There are also several patents out there that mention new VR hardware. The first is a patent for a system to lower motion sickness in VR. Motion sickness is generally caused by the difference between the movement within VR versus the actual movements of the user’s head: you might walk forward in VR, but your body isn’t moving, thus leading to a disconnect between what you see and what you feel.
The system in the patent relies on a vibration motor called the “swing control unit.” This unit would match the vibrations with the movement and acceleration of the image presented on the headset’s screen. It’s a way to bring more real-world feedback that’s matched to the VR game you’re playing, thus reducing motion sickness overall.
Sony also has a host of other patents pointing towards a new headset design. One patent shows the PlayStation VR with updated eye and head tracking, allowing the display of images with further stereoscopic depth than currently available. Another points to a new headset with cameras near the nosegap of a VR headset, which would be used to capture the user’s facial expressions in real-time. There’s even a patent for a new style of controller which would track the movement of specific fingers and offer haptic feedback, similar to the Oculus Touch or Valve Index controllers.
The most important patent, obtained by LetsGoDigital, outlines a brand-new headset with multiple cameras. Two cameras are included on the front of this potential unit, similar to the new Oculus VR headsets, but the design also adds a camera on the rear strap of the unit and on a new version of the PlayStation Move controller. The patent states that the cameras could be used for a passthrough feature, showing the headset user an image of the real-world around them. These cameras would be joined by an array of LED markers, allowing proper tracking of the PSVR 2.
This last patent also mentions the potential of a wireless headset. The patent says that “signals could be transmitted to the [head-mounted display] by a wired or wireless connection”. It further states that Bluetooth could be one method of wireless connection with the console.
All told, the patents point towards a very different version of the PlayStation VR. While patent diagrams retain the same basic shape for the headset, the addition of eye-tracking, facial tracking, and multiple cameras means the PSVR 2 can do so much more. And wireless support would remove the lengthy cable and breakout box attached to the current PSVR.
PSVR 2 specs
Back in 2019, Sony’s senior vice president of R&D Dominic Mallinson delivered a talk about the future of VR at PlayStation. “There are over 96 million PlayStation 4s in the market today. And every single one of those is capable of delivering a great VR experience. So we’d like to convert many, many more of those people to be PSVR users. And we won’t just stop with PS4,” said Mallinson, according to a report by VentureBeat.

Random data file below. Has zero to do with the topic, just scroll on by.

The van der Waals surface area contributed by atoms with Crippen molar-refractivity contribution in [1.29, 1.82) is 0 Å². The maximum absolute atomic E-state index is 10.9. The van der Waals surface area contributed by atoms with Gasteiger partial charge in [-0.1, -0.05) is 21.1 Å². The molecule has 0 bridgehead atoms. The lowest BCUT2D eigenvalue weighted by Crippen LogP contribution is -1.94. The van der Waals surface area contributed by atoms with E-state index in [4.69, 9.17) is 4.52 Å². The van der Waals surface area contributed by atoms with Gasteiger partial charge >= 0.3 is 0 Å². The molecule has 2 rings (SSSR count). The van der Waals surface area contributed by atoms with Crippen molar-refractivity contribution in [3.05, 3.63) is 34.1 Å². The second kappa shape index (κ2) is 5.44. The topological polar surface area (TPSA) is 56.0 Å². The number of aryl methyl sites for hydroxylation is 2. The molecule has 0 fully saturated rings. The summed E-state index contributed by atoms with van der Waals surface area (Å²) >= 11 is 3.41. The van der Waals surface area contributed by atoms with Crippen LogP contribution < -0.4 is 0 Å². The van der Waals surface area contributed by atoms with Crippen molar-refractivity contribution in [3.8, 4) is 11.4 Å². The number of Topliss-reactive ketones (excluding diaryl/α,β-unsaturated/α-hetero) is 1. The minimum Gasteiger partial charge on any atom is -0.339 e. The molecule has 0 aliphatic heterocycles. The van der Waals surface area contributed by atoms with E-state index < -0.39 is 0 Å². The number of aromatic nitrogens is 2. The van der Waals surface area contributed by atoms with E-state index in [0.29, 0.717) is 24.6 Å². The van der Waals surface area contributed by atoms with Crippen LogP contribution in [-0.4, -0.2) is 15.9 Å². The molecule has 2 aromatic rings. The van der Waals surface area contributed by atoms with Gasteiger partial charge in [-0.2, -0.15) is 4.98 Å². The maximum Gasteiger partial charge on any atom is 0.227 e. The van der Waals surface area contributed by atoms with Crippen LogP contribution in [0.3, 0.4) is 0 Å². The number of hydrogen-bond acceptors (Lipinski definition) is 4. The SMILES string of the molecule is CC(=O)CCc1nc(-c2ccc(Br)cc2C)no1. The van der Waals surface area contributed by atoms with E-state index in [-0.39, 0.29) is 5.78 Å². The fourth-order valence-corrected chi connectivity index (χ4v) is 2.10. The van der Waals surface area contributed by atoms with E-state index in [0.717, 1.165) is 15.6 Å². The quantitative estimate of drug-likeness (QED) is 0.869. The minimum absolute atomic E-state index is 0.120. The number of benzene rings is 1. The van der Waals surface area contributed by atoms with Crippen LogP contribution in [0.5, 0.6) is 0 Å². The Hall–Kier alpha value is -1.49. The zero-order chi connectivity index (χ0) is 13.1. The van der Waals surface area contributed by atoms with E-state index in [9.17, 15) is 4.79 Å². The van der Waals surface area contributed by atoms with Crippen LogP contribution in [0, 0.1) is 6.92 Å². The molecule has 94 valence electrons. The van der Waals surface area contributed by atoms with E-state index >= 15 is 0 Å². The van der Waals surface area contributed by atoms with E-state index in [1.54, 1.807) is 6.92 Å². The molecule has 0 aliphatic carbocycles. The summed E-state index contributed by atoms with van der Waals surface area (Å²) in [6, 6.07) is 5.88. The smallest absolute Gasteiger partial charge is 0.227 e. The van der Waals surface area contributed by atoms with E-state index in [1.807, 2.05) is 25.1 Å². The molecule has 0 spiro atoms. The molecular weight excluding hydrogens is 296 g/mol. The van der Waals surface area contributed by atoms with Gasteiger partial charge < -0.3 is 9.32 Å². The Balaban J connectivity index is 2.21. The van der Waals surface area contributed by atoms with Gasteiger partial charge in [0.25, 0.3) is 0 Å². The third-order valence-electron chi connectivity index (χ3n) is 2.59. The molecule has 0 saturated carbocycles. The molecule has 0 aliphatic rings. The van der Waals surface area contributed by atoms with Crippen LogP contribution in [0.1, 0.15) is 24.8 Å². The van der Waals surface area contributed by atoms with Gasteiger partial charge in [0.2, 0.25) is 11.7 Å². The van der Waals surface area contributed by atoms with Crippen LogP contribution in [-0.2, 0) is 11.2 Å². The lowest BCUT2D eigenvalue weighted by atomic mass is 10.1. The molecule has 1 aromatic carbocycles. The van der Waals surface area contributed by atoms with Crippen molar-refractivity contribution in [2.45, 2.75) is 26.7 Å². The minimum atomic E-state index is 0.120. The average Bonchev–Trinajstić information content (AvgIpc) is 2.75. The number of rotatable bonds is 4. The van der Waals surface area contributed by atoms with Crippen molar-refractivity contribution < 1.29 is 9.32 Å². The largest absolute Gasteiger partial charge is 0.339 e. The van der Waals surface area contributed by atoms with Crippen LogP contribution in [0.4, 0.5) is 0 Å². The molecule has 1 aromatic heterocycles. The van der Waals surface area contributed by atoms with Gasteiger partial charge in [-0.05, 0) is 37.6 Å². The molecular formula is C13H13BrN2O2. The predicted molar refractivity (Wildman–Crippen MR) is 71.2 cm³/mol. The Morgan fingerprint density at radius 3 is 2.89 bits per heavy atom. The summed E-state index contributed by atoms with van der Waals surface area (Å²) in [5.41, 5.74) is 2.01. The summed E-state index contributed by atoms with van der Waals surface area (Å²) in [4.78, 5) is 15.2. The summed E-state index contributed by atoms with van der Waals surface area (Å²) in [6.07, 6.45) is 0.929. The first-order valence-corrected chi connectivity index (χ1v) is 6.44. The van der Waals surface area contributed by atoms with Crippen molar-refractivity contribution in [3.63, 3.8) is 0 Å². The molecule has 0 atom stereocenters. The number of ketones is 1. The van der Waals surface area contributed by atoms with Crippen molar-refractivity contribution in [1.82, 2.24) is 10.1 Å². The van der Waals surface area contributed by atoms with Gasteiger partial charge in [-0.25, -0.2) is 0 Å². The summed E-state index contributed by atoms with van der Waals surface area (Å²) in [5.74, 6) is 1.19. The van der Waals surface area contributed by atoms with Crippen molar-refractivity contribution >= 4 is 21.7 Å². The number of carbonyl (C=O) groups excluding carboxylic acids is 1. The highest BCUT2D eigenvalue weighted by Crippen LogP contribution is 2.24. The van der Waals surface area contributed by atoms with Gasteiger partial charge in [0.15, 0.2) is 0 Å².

Mallinson pointed to several improvements that are must-have for future VR devices, and many will likely make their way into a new PlayStation VR. Those improvements include display upgrades, like improved resolution, a wider field of view, and high-dynamic range color.
“I would expect the resolution to roughly double in the next set of VR products,” he explained. “Along with that, we also need a greater field of view. The human visual system is out to about 180 degrees. Most VR headsets today are about 100 degrees. There are diminishing returns to get wider. But I would expect the next set of products to be roughly 120 degrees in terms of field of view.”
Japan Display Inc, a manufacturer formed in collaboration between Sony, Hitachi, and Toshiba, announced an LCD display that fits the bill back in 2018. The 3.25-inch 1001ppi was specifically designed for virtual reality, and is able to operate at 120Hz refresh rate. The resolution of the panel is 2160×2432. Compare that to the current PlayStation VR, which has a 1920×1080 panel with a low 386ppi. Not only does the new display fit Mallinson’s requirements, Sony already has access to it.
Mallinson also mentioned a wireless VR headset, like the patent above. “Wireless transmission technology is getting better every day. New technologies such as 60 gigahertz are allowing for these options to become possible for VR products,” he said.
“I think that the gaze tracking is the most exciting change that we’ll see in next-gen VR,” said Mallinson. “So really, if you look at the history of user input, starting off with keyboards, and then the mouse, and recently touchscreen interfaces, I seriously think that having gaze as a user input is going to be as fundamental as each of those changes we’ve had in the past. That’s my number one point about next-generation VR: Gaze will allow much, much richer user interaction.”
PSVR 2 outlook
The future of PlayStation VR is looking bright, even if we don’t exactly know when Sony is actually planning on delivering that future. At least Sony’s commitment to VR is strong, which at the moment cannot be said for the Xbox Series X.